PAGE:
KC: “We identify ways to which the supply chain can showcase their products on our highway network for case studies when promoting their products nationwide whilst using innovative materials identifying the right treatments for the right street at the right time in our asset management approach and lifecycle planning.”
The journey so far
Kully Boden, Interim Head of Service (Highways) at Derby City Council, recruited Kiley and Amy in April this year. Here, she reflects on the reasons why she took the pair on and their journey so far.
“Amy started in highways admin support and then became a Highway Inspector in 2011. She felt now was the time to challenge herself and reach out for a new opportunity.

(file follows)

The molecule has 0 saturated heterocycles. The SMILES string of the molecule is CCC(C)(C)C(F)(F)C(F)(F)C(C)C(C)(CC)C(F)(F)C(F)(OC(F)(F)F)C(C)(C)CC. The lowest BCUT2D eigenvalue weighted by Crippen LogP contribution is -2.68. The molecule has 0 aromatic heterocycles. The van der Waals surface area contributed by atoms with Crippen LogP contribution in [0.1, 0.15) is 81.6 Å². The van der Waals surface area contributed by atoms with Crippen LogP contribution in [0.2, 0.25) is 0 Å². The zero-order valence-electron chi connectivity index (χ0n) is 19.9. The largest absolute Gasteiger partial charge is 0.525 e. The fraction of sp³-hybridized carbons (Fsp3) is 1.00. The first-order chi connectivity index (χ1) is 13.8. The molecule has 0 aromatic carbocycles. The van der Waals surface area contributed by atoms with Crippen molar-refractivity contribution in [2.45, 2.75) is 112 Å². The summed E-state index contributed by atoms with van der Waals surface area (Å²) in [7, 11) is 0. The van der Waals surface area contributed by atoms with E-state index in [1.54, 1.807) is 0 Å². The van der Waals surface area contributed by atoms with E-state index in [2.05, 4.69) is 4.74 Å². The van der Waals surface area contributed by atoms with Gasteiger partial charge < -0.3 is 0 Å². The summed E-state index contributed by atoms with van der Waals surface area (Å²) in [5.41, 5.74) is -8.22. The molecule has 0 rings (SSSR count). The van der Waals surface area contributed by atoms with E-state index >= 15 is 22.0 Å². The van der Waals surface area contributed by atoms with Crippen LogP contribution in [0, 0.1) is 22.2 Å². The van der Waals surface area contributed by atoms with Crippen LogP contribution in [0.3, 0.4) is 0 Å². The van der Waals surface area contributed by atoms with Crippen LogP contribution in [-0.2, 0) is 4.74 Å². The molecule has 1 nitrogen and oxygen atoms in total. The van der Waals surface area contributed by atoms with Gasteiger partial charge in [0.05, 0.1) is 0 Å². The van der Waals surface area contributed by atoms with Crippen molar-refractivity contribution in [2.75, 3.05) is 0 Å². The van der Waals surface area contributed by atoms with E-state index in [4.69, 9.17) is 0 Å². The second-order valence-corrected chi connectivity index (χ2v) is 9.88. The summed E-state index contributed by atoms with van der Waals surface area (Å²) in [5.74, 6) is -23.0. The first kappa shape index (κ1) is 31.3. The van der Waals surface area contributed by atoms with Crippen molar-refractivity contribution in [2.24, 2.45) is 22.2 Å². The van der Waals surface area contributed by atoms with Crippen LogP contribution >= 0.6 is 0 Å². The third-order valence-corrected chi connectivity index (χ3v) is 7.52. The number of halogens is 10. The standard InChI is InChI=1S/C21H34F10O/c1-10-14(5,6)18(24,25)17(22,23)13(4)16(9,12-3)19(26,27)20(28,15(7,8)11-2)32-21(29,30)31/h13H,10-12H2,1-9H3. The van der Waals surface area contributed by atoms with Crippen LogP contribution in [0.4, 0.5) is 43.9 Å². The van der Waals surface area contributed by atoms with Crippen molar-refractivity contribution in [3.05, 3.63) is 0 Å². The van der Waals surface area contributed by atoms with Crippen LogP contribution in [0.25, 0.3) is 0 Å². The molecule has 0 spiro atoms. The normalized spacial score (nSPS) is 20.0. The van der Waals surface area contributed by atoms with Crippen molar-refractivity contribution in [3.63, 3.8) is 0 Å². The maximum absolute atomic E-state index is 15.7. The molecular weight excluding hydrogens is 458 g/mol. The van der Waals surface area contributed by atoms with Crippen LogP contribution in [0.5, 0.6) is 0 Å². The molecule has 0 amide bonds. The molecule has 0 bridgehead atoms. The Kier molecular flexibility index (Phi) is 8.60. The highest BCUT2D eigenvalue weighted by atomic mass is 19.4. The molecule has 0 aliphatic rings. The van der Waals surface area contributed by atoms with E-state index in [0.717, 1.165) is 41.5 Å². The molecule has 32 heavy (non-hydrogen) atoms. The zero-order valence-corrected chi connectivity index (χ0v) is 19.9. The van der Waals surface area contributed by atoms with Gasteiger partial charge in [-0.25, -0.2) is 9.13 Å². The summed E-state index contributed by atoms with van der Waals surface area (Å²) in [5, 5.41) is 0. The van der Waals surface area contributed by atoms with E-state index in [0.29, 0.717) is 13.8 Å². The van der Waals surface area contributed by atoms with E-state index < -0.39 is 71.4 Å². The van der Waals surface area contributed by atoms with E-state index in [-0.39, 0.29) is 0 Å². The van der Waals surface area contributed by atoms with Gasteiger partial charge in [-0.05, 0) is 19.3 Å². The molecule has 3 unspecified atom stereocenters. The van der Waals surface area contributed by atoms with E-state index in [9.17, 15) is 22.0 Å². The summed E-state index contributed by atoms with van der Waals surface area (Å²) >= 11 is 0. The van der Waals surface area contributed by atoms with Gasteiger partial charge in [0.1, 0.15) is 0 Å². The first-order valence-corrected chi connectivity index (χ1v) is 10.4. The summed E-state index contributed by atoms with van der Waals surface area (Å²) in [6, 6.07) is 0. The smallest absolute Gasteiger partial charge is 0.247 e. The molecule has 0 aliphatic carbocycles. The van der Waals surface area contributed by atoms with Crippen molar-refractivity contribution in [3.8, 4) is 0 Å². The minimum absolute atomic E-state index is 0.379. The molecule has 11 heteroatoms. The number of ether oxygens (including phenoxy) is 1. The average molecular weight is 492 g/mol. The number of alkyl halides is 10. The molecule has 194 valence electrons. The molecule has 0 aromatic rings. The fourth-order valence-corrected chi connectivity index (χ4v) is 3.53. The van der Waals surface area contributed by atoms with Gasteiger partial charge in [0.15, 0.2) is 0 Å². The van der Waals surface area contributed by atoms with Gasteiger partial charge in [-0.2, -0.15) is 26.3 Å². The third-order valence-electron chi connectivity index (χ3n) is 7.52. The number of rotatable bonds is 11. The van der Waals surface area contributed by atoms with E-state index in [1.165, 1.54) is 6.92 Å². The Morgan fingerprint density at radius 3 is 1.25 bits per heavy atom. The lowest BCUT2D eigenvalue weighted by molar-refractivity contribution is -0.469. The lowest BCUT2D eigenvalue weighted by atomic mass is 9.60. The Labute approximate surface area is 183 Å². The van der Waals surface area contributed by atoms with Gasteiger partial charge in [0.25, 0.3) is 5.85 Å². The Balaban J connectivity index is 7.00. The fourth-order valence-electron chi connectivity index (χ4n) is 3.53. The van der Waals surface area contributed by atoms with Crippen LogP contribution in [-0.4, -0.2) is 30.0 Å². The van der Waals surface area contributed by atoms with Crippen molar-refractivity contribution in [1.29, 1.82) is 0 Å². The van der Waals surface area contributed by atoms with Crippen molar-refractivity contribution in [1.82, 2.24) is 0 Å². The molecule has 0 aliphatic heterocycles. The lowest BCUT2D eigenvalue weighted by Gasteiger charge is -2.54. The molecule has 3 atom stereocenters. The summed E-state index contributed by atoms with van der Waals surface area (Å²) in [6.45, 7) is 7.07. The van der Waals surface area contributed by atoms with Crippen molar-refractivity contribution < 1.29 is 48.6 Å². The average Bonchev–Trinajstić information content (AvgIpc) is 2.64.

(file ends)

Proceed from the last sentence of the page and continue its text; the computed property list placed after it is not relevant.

“Kiley started at DCC as a civil parking enforcement officer and moved over to be a highway inspector in 2014, moving onto a technician role three years later.
“Both showed real aptitude and a hunger to take on more learning in the highways team. Their passion to make a difference in the workplace and mentor their fellow colleagues is witnessed by me every day. They are going to have a long career in highways, hopefully with an authority like Derby who provide great opportunities to showcase their talent. Both are starting leadership apprenticeships in September which will make them even stronger women in the engineering world.”
Innovation | Collaboration | Environment | Our Work | 18 October 2021
After a career in highways spanning more than 40 years, Kieran Collins, Highways Commissioner at Cheshire West and Chester Council, is retiring next month (November). Here, he looks back fondly on his time in the sector and provides an update on his plans for the future.